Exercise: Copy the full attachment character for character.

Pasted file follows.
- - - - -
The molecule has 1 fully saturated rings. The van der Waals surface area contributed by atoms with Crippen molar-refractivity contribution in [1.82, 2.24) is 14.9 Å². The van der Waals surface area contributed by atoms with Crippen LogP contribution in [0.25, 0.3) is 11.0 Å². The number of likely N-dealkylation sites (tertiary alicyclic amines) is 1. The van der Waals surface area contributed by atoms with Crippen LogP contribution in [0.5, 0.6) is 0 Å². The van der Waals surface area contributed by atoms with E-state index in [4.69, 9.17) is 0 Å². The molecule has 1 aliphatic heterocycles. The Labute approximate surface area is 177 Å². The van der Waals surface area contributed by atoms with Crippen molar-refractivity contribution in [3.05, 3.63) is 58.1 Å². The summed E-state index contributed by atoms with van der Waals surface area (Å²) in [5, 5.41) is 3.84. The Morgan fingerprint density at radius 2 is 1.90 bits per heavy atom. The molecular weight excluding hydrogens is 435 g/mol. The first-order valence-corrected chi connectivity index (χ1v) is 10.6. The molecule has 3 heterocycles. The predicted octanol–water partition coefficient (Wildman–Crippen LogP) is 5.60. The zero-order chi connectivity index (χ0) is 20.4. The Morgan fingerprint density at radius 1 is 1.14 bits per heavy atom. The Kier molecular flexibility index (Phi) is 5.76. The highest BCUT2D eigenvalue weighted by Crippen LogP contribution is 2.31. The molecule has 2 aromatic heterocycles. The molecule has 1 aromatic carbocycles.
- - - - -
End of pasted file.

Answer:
The molecule has 1 fully saturated rings. The van der Waals surface area contributed by atoms with Crippen molar-refractivity contribution in [1.82, 2.24) is 14.9 Å². The van der Waals surface area contributed by atoms with Crippen LogP contribution in [0.25, 0.3) is 11.0 Å². The number of likely N-dealkylation sites (tertiary alicyclic amines) is 1. The van der Waals surface area contributed by atoms with Crippen LogP contribution in [0.5, 0.6) is 0 Å². The van der Waals surface area contributed by atoms with E-state index in [4.69, 9.17) is 0 Å². The molecule has 1 aliphatic heterocycles. The Labute approximate surface area is 177 Å². The van der Waals surface area contributed by atoms with Crippen molar-refractivity contribution in [3.05, 3.63) is 58.1 Å². The summed E-state index contributed by atoms with van der Waals surface area (Å²) in [5, 5.41) is 3.84. The Morgan fingerprint density at radius 2 is 1.90 bits per heavy atom. The molecular weight excluding hydrogens is 435 g/mol. The first-order valence-corrected chi connectivity index (χ1v) is 10.6. The molecule has 3 heterocycles. The predicted octanol–water partition coefficient (Wildman–Crippen LogP) is 5.60. The zero-order chi connectivity index (χ0) is 20.4. The Morgan fingerprint density at radius 1 is 1.14 bits per heavy atom. The Kier molecular flexibility index (Phi) is 5.76. The highest BCUT2D eigenvalue weighted by Crippen LogP contribution is 2.31. The molecule has 2 aromatic heterocycles. The molecule has 1 aromatic carbocycles.